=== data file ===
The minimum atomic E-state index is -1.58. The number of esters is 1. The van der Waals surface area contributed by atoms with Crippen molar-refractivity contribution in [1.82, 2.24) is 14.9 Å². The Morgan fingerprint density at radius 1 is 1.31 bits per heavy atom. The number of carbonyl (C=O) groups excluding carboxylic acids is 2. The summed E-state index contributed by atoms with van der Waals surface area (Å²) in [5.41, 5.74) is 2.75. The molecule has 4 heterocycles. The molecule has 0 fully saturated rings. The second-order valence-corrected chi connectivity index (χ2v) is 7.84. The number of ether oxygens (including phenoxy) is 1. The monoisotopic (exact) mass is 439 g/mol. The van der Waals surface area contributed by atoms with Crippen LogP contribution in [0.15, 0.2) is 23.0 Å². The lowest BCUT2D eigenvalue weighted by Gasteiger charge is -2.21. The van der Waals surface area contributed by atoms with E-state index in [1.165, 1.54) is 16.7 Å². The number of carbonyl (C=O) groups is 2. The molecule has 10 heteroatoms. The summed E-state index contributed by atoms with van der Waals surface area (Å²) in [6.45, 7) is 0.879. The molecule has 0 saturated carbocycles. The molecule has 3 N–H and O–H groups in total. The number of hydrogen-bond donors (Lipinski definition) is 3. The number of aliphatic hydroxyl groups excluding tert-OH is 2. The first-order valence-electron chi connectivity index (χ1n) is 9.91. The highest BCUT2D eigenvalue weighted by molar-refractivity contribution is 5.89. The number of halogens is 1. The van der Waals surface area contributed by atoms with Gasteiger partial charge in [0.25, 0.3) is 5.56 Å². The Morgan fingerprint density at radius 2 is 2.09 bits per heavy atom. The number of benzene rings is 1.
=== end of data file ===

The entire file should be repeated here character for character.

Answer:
The minimum atomic E-state index is -1.58. The number of esters is 1. The van der Waals surface area contributed by atoms with Crippen molar-refractivity contribution in [1.82, 2.24) is 14.9 Å². The Morgan fingerprint density at radius 1 is 1.31 bits per heavy atom. The number of carbonyl (C=O) groups excluding carboxylic acids is 2. The summed E-state index contributed by atoms with van der Waals surface area (Å²) in [5.41, 5.74) is 2.75. The molecule has 4 heterocycles. The molecule has 0 fully saturated rings. The second-order valence-corrected chi connectivity index (χ2v) is 7.84. The number of ether oxygens (including phenoxy) is 1. The monoisotopic (exact) mass is 439 g/mol. The van der Waals surface area contributed by atoms with Crippen LogP contribution in [0.15, 0.2) is 23.0 Å². The lowest BCUT2D eigenvalue weighted by Gasteiger charge is -2.21. The van der Waals surface area contributed by atoms with E-state index in [1.165, 1.54) is 16.7 Å². The number of carbonyl (C=O) groups is 2. The molecule has 10 heteroatoms. The summed E-state index contributed by atoms with van der Waals surface area (Å²) in [6.45, 7) is 0.879. The molecule has 0 saturated carbocycles. The molecule has 3 N–H and O–H groups in total. The number of hydrogen-bond donors (Lipinski definition) is 3. The number of aliphatic hydroxyl groups excluding tert-OH is 2. The first-order valence-electron chi connectivity index (χ1n) is 9.91. The highest BCUT2D eigenvalue weighted by molar-refractivity contribution is 5.89. The number of halogens is 1. The van der Waals surface area contributed by atoms with Gasteiger partial charge in [0.25, 0.3) is 5.56 Å². The Morgan fingerprint density at radius 2 is 2.09 bits per heavy atom. The number of benzene rings is 1.